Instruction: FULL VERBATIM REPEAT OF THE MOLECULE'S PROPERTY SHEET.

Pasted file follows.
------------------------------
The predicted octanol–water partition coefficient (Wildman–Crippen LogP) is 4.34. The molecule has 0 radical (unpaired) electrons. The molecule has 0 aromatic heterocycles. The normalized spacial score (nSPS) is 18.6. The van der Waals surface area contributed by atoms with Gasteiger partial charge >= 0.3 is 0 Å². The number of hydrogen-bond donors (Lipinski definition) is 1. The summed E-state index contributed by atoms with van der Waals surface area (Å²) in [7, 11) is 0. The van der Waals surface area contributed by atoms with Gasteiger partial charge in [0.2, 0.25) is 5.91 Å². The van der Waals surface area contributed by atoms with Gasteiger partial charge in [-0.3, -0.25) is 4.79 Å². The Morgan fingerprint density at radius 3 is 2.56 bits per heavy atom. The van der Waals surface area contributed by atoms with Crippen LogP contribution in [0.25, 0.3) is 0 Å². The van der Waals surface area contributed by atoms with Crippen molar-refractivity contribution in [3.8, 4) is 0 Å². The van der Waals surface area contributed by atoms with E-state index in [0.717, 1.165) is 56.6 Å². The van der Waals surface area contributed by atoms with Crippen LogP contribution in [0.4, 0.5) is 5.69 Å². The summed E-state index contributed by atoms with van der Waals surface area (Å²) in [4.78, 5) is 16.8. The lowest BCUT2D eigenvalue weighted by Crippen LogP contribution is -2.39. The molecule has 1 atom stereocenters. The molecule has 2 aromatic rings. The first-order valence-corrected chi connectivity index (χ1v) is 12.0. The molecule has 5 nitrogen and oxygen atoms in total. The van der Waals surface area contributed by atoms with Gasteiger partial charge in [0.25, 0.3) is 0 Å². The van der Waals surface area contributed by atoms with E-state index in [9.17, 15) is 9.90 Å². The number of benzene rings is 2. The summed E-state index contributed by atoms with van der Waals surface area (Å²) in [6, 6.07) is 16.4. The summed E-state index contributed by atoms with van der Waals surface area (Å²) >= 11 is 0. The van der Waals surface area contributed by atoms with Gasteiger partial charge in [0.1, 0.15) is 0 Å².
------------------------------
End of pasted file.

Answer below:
The predicted octanol–water partition coefficient (Wildman–Crippen LogP) is 4.34. The molecule has 0 radical (unpaired) electrons. The molecule has 0 aromatic heterocycles. The normalized spacial score (nSPS) is 18.6. The van der Waals surface area contributed by atoms with Gasteiger partial charge >= 0.3 is 0 Å². The number of hydrogen-bond donors (Lipinski definition) is 1. The summed E-state index contributed by atoms with van der Waals surface area (Å²) in [7, 11) is 0. The van der Waals surface area contributed by atoms with Gasteiger partial charge in [0.2, 0.25) is 5.91 Å². The van der Waals surface area contributed by atoms with Gasteiger partial charge in [-0.3, -0.25) is 4.79 Å². The Morgan fingerprint density at radius 3 is 2.56 bits per heavy atom. The van der Waals surface area contributed by atoms with Crippen LogP contribution in [0.25, 0.3) is 0 Å². The van der Waals surface area contributed by atoms with Crippen molar-refractivity contribution in [3.8, 4) is 0 Å². The van der Waals surface area contributed by atoms with E-state index in [0.717, 1.165) is 56.6 Å². The van der Waals surface area contributed by atoms with Crippen LogP contribution in [0.4, 0.5) is 5.69 Å². The summed E-state index contributed by atoms with van der Waals surface area (Å²) in [4.78, 5) is 16.8. The lowest BCUT2D eigenvalue weighted by Crippen LogP contribution is -2.39. The molecule has 1 atom stereocenters. The molecule has 2 aromatic rings. The first-order valence-corrected chi connectivity index (χ1v) is 12.0. The molecule has 5 nitrogen and oxygen atoms in total. The van der Waals surface area contributed by atoms with Gasteiger partial charge in [0.25, 0.3) is 0 Å². The van der Waals surface area contributed by atoms with E-state index in [9.17, 15) is 9.90 Å². The number of benzene rings is 2. The summed E-state index contributed by atoms with van der Waals surface area (Å²) in [6, 6.07) is 16.4. The summed E-state index contributed by atoms with van der Waals surface area (Å²) >= 11 is 0. The van der Waals surface area contributed by atoms with Gasteiger partial charge in [0.1, 0.15) is 0 Å².